Community-Based Energy Efficiency Programs: What Worked, What Didn’t?

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Meg Matt, Association of Energy Services Professionals

Meg Matt, Association of Energy Services Professionals

At the 24th national conference of the Association of Energy Services Professionals, Steve Lightbourn, with the Wisconsin Energy Conservation Corp., shared important lessons learned from the rollout of community-based energy efficiency programs.

WECC partnered with 1.) Wisconsin Public Service Corporation (WPS) and Focus on Energy to deliver the iCanConserve Programs and 2.) the U.S. Department of Energy (DOE) and the cities of  Madison and Milwaukee to deliver the Green  Madison and Milwaukee Energy Efficiency (ME2)  residential programs. (The DOE program as a single entity has been named the Wisconsin Energy Efficiency (WE2) Program.)

The Wisconsin programs paired community-based volunteers with consumers to assist with updating their homes and making them more energy efficient.

According to Lightbourn, although the overall programs were successful, several strategies did not work:

  • Mass mailings – these can be expensive, and deliver far less value than mailings that are targeted based on home characteristics.
  • Free assessments – the program organizers learned that overall effectiveness rates were higher when consumers were investing in the project from the beginning
  • Extend the program over too long a period of time. Different versions of the program lasted for thee years (too long) and 1.5 years (too short)
  • Quality over quantity: trade a higher frequency of meetings with energy advocates for fewer, more substantive meetings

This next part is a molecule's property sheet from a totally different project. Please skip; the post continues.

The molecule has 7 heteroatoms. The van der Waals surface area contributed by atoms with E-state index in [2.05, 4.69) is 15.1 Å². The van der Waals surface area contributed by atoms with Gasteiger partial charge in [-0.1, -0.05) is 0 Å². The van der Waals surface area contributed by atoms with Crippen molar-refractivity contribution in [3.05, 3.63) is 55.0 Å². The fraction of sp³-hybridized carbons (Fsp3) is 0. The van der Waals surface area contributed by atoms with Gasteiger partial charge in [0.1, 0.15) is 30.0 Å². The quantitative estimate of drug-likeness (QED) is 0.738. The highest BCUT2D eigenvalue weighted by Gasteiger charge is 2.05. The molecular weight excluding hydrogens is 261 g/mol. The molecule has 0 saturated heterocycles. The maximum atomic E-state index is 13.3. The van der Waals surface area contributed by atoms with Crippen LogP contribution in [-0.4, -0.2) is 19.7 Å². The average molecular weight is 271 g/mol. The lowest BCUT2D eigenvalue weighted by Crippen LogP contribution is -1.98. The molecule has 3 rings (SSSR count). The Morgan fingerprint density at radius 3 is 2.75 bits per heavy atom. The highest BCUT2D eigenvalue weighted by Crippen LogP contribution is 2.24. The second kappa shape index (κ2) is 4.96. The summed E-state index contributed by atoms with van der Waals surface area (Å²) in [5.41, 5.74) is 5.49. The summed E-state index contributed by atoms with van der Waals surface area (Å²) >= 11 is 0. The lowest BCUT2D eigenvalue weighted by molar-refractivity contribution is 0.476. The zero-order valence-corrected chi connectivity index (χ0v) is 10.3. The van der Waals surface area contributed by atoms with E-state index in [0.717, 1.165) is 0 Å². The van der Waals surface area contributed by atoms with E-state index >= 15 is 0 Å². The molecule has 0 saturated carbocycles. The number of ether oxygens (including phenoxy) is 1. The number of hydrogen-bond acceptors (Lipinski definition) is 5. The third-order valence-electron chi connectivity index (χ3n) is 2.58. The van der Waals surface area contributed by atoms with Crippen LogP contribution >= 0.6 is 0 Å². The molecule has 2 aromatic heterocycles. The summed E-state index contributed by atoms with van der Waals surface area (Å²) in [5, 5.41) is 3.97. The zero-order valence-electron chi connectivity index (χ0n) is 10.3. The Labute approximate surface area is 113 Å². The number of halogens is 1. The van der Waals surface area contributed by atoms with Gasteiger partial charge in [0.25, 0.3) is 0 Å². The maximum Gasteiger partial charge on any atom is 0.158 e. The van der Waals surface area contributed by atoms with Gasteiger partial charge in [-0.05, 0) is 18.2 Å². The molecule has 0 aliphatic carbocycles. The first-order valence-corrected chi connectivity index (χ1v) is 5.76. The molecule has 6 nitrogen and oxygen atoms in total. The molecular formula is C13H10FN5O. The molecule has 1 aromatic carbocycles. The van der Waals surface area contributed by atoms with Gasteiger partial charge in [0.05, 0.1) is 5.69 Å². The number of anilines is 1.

Lightbourn also pointed out strategies that were effective:

  • Show them the money: Cash incentives led to increased word of mouth and media coverage
  • Use local community volunteers. Especially in small neighborhoods, if people related to the volunteers, participation and effectiveness rates were higher
  • Personalized attention

Support of government is something of a mixed blessing, Lightbourn said. It can be helpful if one politician makes it a part of his or her agenda; but if it becomes to closely associated with that person, the replacement may be reluctant to embrace it.

The overall success of the programs was tracked and measured. One of the programs,  We2, saw more than 2,000 energy efficiency upgrades completed on homes. The average energy savings for the WE2 program’s portfolio of residential projects exceeded the goal of 15%  at nearly 30% in total energy savings. Combined energy savings of residential activities were: 682,837 kWh; 700,997 therms; 22,467 gallons of fuel oil; or $900,796 in estimated energy costs saved.

Conservative estimates of economic impacts included the employment of more than 100 participating  residential auditors and contractors and more than $30 million in total project costs expended in the  targeted communities.

Close to 850 energy efficiency professionals attended the AESP conference in San Diego Jan. 27-30.

Meg Matt is president and CEO of the Association of Energy Services Professionals.

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